Wakiso Pastor Stabbed to Death in Land Dispute

Wakiso Pastor Stabbed to Death in Land Dispute

, Tragedy struck in Wakiso, a prominent pastor was stabbed to death by a woman in a dispute over land. The incident highlights the rampant land conflicts in Uganda, which have claimed many lives in the past.

Police in Kasangati Town Council, Wakiso district have detained a woman accused of stabbing a pastor to death over a land dispute.

After a dispute on Thursday night, the suspect, Bushirah Nekesa, who is being held at the Kasangati police station, is accused of stabbing Pastor Julius Omara Nyerere with a sharp knife.

According to ASP Luke Owoyesigyire, deputy spokesperson for the Kampala Metropolitan Police, the deceased, a pastor at the Pure Heart Miracle Centre International Church, lived next door to Nekesa (the murderer) in Kyankima village, Kasangati.

Initial reports state that on June 1 at around 8:00 pm, Nekesa and Omara got into a fight when Omara attempted to take down the iron sheets that she had put to block the way.

Uganda has a long history of land conflicts, which are often complex, multi-faceted, and prolonged. In Wakiso, a district of central Uganda, the fight for land has intensified in recent years due to population growth, pressure on limited resources, urbanization, and a booming real estate industry. Wakiso is an agricultural area, and most residents derive their livelihoods from farming. The district is also home to several religious organizations, including the church where the slain pastor worked.

The killing of the pastor has sent shockwaves across the region, with many people mourning the loss of the respected religious leader. The incident has also exposed the dangers of land conflicts in Uganda, which have led to countless deaths and displacement of people. The status of the disputed land remains unclear, and the parties involved are still grappling with the aftermath of the incident. The case is also likely to drag on for years, highlighting the need for faster and fairer resolution of land disputes.

Again, on Thursday, Nekesa reported to the LC1’s office accusing the pastor of extending his church a few feet into her land.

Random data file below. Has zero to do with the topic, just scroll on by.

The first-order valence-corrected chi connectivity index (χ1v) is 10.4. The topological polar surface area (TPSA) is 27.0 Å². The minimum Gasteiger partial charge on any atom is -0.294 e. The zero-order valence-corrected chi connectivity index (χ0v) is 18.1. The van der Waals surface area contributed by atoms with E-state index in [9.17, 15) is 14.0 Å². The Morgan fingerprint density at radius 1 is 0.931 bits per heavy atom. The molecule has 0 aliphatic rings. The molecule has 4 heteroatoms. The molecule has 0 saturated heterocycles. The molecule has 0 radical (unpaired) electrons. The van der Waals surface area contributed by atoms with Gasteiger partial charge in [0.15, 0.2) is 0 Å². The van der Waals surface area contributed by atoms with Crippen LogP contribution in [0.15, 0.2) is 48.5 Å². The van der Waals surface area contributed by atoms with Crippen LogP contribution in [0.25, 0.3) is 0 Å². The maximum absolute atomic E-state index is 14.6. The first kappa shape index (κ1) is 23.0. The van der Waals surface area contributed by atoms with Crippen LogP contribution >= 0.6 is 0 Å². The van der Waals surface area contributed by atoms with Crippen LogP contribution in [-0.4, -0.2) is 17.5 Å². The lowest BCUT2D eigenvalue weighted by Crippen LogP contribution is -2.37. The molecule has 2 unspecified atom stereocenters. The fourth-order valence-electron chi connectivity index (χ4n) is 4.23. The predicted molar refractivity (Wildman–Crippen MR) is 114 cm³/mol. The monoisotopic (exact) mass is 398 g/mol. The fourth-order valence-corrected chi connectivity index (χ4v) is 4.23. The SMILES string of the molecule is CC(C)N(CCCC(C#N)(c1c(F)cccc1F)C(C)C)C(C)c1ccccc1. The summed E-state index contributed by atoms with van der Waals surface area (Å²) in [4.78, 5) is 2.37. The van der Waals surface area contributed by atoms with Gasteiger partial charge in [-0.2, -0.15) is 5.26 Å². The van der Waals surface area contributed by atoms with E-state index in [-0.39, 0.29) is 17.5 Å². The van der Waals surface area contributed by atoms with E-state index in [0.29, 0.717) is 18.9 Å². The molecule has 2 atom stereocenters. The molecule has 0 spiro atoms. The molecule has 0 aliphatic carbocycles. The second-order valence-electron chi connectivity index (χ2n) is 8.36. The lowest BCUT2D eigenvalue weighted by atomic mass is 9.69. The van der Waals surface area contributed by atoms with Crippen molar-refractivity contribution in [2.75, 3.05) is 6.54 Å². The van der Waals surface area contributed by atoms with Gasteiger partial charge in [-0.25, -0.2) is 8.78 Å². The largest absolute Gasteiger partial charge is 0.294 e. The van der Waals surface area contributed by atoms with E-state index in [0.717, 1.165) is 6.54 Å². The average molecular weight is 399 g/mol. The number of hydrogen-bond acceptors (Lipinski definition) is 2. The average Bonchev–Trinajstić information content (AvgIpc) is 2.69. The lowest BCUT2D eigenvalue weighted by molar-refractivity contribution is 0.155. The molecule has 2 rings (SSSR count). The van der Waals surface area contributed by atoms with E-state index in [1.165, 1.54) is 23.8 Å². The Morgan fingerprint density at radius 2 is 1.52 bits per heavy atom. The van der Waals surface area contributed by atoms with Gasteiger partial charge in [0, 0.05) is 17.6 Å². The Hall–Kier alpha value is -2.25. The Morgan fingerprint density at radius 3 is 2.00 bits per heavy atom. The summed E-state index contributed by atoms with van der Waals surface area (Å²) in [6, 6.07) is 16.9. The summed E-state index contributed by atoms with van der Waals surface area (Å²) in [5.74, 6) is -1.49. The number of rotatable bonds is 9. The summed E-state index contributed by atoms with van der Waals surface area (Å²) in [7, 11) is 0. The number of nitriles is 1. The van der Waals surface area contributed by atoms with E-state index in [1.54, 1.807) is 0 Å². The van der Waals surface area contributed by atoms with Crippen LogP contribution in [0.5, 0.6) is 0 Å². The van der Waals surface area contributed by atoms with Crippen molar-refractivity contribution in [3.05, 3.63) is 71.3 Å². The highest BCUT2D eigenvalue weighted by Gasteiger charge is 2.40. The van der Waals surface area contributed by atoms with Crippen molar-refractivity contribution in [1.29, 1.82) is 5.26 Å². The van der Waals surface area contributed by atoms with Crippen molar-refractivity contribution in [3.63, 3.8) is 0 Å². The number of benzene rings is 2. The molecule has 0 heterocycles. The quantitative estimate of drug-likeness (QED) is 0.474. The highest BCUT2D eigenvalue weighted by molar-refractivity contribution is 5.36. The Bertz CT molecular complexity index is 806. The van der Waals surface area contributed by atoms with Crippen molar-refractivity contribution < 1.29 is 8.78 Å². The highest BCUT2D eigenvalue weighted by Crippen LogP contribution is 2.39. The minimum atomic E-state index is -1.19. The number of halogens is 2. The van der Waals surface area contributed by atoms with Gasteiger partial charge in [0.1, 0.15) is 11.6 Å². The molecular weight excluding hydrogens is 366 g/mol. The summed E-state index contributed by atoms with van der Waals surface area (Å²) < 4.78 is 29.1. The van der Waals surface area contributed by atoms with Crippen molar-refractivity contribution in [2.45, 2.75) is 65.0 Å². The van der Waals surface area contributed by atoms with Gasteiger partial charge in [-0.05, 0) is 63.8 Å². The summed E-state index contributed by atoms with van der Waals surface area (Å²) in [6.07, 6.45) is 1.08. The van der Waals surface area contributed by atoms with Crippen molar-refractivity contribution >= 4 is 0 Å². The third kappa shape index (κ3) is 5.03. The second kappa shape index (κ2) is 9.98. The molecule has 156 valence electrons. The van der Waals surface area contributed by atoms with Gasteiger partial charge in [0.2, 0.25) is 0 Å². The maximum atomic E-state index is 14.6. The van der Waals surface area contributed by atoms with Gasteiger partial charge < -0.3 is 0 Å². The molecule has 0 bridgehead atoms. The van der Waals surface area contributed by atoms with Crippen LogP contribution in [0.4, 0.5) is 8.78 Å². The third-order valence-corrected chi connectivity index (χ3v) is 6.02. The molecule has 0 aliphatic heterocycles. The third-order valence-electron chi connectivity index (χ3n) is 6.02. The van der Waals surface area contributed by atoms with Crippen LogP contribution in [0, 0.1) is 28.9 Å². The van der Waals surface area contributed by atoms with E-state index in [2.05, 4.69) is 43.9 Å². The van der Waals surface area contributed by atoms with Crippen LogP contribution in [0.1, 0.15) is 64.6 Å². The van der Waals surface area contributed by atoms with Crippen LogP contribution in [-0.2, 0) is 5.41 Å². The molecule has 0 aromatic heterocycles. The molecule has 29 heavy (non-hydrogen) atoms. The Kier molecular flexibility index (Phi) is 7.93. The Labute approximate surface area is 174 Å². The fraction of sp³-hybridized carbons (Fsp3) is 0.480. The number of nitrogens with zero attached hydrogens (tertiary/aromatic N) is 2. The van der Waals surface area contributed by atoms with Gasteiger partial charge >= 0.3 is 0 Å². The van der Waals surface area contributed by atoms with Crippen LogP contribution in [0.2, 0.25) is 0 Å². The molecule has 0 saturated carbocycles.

“We reached the land in dispute and resolved it by having a meeting on Sunday. Each of them was supposed to come along with land documents then we take clear measurements, that could give us final discussion,” Muyanga said.

Muyanga added that at about 8:00 pm, he received a call from the residents reporting Omara’s death.

They alleged that he had been stabbed by Nekesa, who later fled the scene.
“Later I found out that she had already reported herself to Police in Kasangati and was arrested,” he said.

Prossy Mirembe, the widow, said as she was returning from work, she met Nekesa fighting with her husband. “We managed to separate the two, but the pastor was losing a lot of blood,” Mirembe said.

Efforts to save the pastor’s life at the hospital proved futile as doctors at Peoples Medical Centre, Gayaza said he had already died.

Peter Opedum, the assistant pastor, said the body was taken to the mortuary and burial arrangements are ongoing. He added that the body will be taken to Nagongera in Tororo district where he will be buried.

The Wakiso land dispute is a poignant reminder of the critical role of conflict resolution in land-related conflicts. The government should invest more in improving land governance, enhancing the capacities of dispute resolution institutions, and promoting efficient and transparent land administration systems. There is also a need for education programs that sensitize people on land tenure rights, land valuation, and land rights. Such initiatives can go a long way in preventing conflicts, reducing the number of killings, and promoting peaceful coexistence in the community.

The death of the Wakiso pastor is another grim reminder of the challenges facing Uganda’s land sector. The dispute highlights the need for a paradigm shift in the approach to land governance, away from the current system that favors the powerful and wealthy. The government should focus on promoting social justice, equity, and inclusion in land management, taking into account the needs and aspirations of the poor and vulnerable. Only then can Uganda break free from the cycle of land conflicts and killings.

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